Beginning in the late-nineteenth century, several dialogues emerged concerning life on Mars. Some supported the notion of an inhabited Mars, citing recent observations of the planet, while others, pointing to a lack of concrete evidence, denied the validity of such a bold hypothesis. The dialogues within and between different groups focused on three primary topics: the existence of artificial canals on Mars, evaluation of scientific values, and methods to contact Mars from Earth. Scientists and science popularizers recognized the power of popular media to legitimate and perpetuate their interpretations of Mars and employed several tools to promote their ideas, especially when those ideas proved controversial. These methods were the use of environmental conditions as scientific authority, the creation of popular public identities, and promotion of the power of technology to discover hidden truths of the universe.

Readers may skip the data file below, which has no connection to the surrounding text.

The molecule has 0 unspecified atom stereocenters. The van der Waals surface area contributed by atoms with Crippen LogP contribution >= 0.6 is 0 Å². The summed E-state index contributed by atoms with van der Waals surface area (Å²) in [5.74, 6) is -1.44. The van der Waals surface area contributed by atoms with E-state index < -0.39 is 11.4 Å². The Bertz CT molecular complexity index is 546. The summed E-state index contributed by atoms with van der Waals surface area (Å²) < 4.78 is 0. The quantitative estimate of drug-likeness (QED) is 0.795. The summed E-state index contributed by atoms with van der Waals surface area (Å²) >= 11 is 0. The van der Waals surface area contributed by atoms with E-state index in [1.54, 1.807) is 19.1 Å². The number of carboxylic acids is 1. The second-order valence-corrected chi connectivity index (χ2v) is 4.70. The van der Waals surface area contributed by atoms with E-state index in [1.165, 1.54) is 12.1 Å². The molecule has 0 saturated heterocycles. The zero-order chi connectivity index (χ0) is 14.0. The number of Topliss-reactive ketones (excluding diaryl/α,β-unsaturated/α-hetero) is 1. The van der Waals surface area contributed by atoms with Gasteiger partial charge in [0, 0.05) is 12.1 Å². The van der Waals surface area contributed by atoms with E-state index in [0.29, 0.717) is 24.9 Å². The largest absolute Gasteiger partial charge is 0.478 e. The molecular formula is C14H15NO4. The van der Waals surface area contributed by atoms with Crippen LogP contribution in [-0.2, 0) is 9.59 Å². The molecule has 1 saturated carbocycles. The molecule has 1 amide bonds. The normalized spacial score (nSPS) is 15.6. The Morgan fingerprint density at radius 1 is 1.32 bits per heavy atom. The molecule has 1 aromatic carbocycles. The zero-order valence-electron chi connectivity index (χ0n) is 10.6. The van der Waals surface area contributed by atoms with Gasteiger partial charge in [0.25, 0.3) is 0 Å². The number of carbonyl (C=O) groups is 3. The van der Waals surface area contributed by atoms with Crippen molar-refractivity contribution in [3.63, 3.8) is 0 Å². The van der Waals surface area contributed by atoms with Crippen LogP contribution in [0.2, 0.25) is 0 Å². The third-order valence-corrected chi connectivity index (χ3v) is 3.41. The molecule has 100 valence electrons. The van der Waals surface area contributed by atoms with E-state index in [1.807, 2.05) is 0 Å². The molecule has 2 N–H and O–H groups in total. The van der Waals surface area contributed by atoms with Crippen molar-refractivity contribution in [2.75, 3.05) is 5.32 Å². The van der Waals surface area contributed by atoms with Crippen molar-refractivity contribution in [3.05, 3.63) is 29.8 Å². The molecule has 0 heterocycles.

Mars and Popular Astronomy draws upon resources in several manuscript and correspondence collections from archives housed at Lowell Observatory, Caltech, Huntington Library, and University of California, Santa Cruz. This study also relies on contemporary newspapers and popular magazines. When pieced together, these documents reveal the tactics that scientists and science popularizers used in their efforts to define, create, and control popular science. They also show how competing interests overlapped and how participants in the debates grappled with definitions of scientific authority and the parameters for responsibility and accountability in science communication.